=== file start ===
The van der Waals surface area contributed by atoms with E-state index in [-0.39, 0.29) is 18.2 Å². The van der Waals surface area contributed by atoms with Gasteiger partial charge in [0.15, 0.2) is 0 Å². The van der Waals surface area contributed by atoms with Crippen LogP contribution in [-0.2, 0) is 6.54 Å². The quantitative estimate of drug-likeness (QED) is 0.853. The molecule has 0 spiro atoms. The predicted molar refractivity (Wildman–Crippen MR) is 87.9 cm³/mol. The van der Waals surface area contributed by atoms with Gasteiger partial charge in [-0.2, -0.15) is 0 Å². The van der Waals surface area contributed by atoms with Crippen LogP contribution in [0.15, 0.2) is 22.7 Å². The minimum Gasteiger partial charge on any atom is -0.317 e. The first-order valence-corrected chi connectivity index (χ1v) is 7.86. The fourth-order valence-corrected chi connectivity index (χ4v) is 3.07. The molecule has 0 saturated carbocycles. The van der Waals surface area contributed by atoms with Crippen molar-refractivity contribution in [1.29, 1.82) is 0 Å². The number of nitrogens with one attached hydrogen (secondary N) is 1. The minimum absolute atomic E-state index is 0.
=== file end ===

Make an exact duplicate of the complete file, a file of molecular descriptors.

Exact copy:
The van der Waals surface area contributed by atoms with E-state index in [-0.39, 0.29) is 18.2 Å². The van der Waals surface area contributed by atoms with Gasteiger partial charge in [0.15, 0.2) is 0 Å². The van der Waals surface area contributed by atoms with Crippen LogP contribution in [-0.2, 0) is 6.54 Å². The quantitative estimate of drug-likeness (QED) is 0.853. The molecule has 0 spiro atoms. The predicted molar refractivity (Wildman–Crippen MR) is 87.9 cm³/mol. The van der Waals surface area contributed by atoms with Gasteiger partial charge in [-0.2, -0.15) is 0 Å². The van der Waals surface area contributed by atoms with Crippen LogP contribution in [0.15, 0.2) is 22.7 Å². The minimum Gasteiger partial charge on any atom is -0.317 e. The first-order valence-corrected chi connectivity index (χ1v) is 7.86. The fourth-order valence-corrected chi connectivity index (χ4v) is 3.07. The molecule has 0 saturated carbocycles. The van der Waals surface area contributed by atoms with Crippen molar-refractivity contribution in [1.29, 1.82) is 0 Å². The number of nitrogens with one attached hydrogen (secondary N) is 1. The minimum absolute atomic E-state index is 0.